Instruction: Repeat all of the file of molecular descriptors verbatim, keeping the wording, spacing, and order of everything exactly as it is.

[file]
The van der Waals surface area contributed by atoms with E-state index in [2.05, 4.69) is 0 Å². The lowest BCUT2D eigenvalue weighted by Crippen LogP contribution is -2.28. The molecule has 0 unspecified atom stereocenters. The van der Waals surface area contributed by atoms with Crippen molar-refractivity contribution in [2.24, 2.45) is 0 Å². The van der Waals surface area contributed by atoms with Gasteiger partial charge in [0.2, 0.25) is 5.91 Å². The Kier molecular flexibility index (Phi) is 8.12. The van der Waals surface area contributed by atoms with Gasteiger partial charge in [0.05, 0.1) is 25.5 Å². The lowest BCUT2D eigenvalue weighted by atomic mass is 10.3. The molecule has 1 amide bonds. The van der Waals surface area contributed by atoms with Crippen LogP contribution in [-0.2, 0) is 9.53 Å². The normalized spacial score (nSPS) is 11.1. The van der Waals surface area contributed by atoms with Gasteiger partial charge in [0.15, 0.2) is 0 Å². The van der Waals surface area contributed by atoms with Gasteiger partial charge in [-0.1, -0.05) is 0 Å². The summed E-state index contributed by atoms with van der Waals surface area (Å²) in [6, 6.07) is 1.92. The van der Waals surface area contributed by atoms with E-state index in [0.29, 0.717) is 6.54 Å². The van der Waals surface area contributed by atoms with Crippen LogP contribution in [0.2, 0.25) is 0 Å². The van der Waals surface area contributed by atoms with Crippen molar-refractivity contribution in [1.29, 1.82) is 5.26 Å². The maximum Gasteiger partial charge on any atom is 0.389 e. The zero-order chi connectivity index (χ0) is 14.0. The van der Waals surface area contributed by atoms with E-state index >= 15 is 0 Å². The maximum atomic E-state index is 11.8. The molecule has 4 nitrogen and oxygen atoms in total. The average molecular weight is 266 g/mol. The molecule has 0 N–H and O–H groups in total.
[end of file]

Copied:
The van der Waals surface area contributed by atoms with E-state index in [2.05, 4.69) is 0 Å². The lowest BCUT2D eigenvalue weighted by Crippen LogP contribution is -2.28. The molecule has 0 unspecified atom stereocenters. The van der Waals surface area contributed by atoms with Crippen molar-refractivity contribution in [2.24, 2.45) is 0 Å². The van der Waals surface area contributed by atoms with Gasteiger partial charge in [0.2, 0.25) is 5.91 Å². The Kier molecular flexibility index (Phi) is 8.12. The van der Waals surface area contributed by atoms with Gasteiger partial charge in [0.05, 0.1) is 25.5 Å². The lowest BCUT2D eigenvalue weighted by atomic mass is 10.3. The molecule has 1 amide bonds. The van der Waals surface area contributed by atoms with Crippen LogP contribution in [-0.2, 0) is 9.53 Å². The normalized spacial score (nSPS) is 11.1. The van der Waals surface area contributed by atoms with Gasteiger partial charge in [0.15, 0.2) is 0 Å². The van der Waals surface area contributed by atoms with Gasteiger partial charge in [-0.1, -0.05) is 0 Å². The summed E-state index contributed by atoms with van der Waals surface area (Å²) in [6, 6.07) is 1.92. The van der Waals surface area contributed by atoms with E-state index in [0.29, 0.717) is 6.54 Å². The van der Waals surface area contributed by atoms with Crippen LogP contribution in [0.2, 0.25) is 0 Å². The van der Waals surface area contributed by atoms with Crippen molar-refractivity contribution in [1.29, 1.82) is 5.26 Å². The maximum Gasteiger partial charge on any atom is 0.389 e. The zero-order chi connectivity index (χ0) is 14.0. The van der Waals surface area contributed by atoms with E-state index >= 15 is 0 Å². The maximum atomic E-state index is 11.8. The molecule has 4 nitrogen and oxygen atoms in total. The average molecular weight is 266 g/mol. The molecule has 0 N–H and O–H groups in total.